CHICAGO - Blackhawks coach Joel Quenneville has been on the mountain plenty of times before, but he's never led a group this close to the top.
Sure, he was an assistant with Colorado when the Avalanche won the Stanley Cup in 1996, but this is different. He calls the shots now. He decides to break up the top line. His team is one win away from kissing the Stanley Cup.
With the first true off day since the finals began on May 29, Quenneville sat yesterday morning in an empty United Center that some 12 hours earlier was more rock concert than hockey game. Dustin Byfuglien wasn't flattening anybody and Michael Jordan wasn't waving a rally towel.
Quenneville told his players to get lost. Go be with your families. Get away from the rink. Preparation for tomorrow's Game 6 will commence today. Though after thumping the Flyers so thoroughly, the Blackhawks won't be making many changes.
"Status quo would probably be the best way to go into the next game," Quenneville said.
Quenneville, 51, has coached a thousand regular-season games and another 125 in the playoffs (66-59). He got to the conference finals twice.
Last year, the Blackhawks were thumped by Detroit in five. In 2001, with Chris Pronger and Hall of Famer Al MacInnis as his top defensemen, Quenneville's Blues lost to the Avalanche in five. Quenneville already is the winningest coach in major sports with a surname beginning with Q, ahead of NHL lifer and former Flyers coach Pat Quinn and former manager Frank Quilici, who led the Twins in the early 1970s.
That arcane nugget aside, Quenneville was mostly restrained when asked about yesterday's day off and the opportunity to clinch the Stanley Cup tomorrow. He did manage to slip in some enthusiasm, though.
"I think both teams can use it to their advantage to get rest and get excited about the next game," he said. "I think some guys would rather play [yesterday]."
Another stat that is much more relevant is the success the Flyers have had at the Wachovia Center. Philadelphia is 9-1 in the postseason at home and has won seven in a row there. The last two wins, of course, came against the Blackhawks in Games 3 and 4 of this series when the Flyers carried most of the play.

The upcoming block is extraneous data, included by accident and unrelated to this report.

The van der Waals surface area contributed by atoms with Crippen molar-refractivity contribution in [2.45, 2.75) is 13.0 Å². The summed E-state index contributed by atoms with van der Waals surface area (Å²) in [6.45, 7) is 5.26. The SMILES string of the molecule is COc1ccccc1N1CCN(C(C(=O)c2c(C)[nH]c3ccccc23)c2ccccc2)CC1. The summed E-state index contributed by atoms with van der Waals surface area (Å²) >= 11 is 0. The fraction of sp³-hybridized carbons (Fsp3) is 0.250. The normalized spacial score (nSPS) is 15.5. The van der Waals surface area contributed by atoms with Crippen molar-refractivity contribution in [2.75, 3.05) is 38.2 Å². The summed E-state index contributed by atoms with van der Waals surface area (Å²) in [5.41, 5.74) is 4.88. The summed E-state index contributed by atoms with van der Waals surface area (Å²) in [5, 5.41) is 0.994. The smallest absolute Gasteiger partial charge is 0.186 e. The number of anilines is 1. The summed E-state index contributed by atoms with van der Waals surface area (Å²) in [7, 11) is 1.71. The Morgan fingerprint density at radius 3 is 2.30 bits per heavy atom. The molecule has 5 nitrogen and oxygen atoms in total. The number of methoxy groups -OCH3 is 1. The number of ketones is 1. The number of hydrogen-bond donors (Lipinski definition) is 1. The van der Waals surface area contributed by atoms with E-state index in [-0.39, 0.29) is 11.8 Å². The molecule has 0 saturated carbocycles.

It has been a series of punches and counterpunches. The bell for the 11th round is about to ring and the Flyers have some blood flowing from their collective noses. Philadelphia coach Peter Laviolette says he likes the way his team has responded to haymakers before this point and he has the history to prove it. Quenneville has something a bit more important: the series lead.
At least for now.
"I think the extra rest will get us focused knowing it's a huge game," he said, "biggest game of our lives. Channel it properly, and control what we can control and that's the next shift."
The Flyers still have a chance to win this series. A 30 percent chance, to be precise.
Before 2010, the Stanley Cup finals has been tied 2-2 20 times. The team that lost Game 5 managed to rally six times - or 30 percent of the time.
Considering the Flyers overcame odds of 98.8 percent to erase Boston's 3-0 lead in the second round, 30 percent is a relative layup and the Blackhawks know this.
Jonathan Toews pointed out after Sunday's game that the home team is undefeated in this series.
"It's been an advantage to play in your own building," the Hawks captain said. "Hopefully, we can buck that trend and really play our best game this series in the next one."
Marian Hossa was on the losing end of one of those teams that squandered a 3-2 lead in the Cup finals. In fact, if Chicago blows this, he'll be to hockey what the Bums were to legions of Brooklyn baseball fans in the 1940s and early '50s. Good enough to get there, just not quite capable of winning it.
"We know it's going to be the toughest game to close [out the series]," said Hossa, arguably Chicago's most consistent player against the Flyers. "Having been in that situation, especially last year, the momentum in the first shift next game, first goal is going to be so important. [It's] going to be important for us to start really well."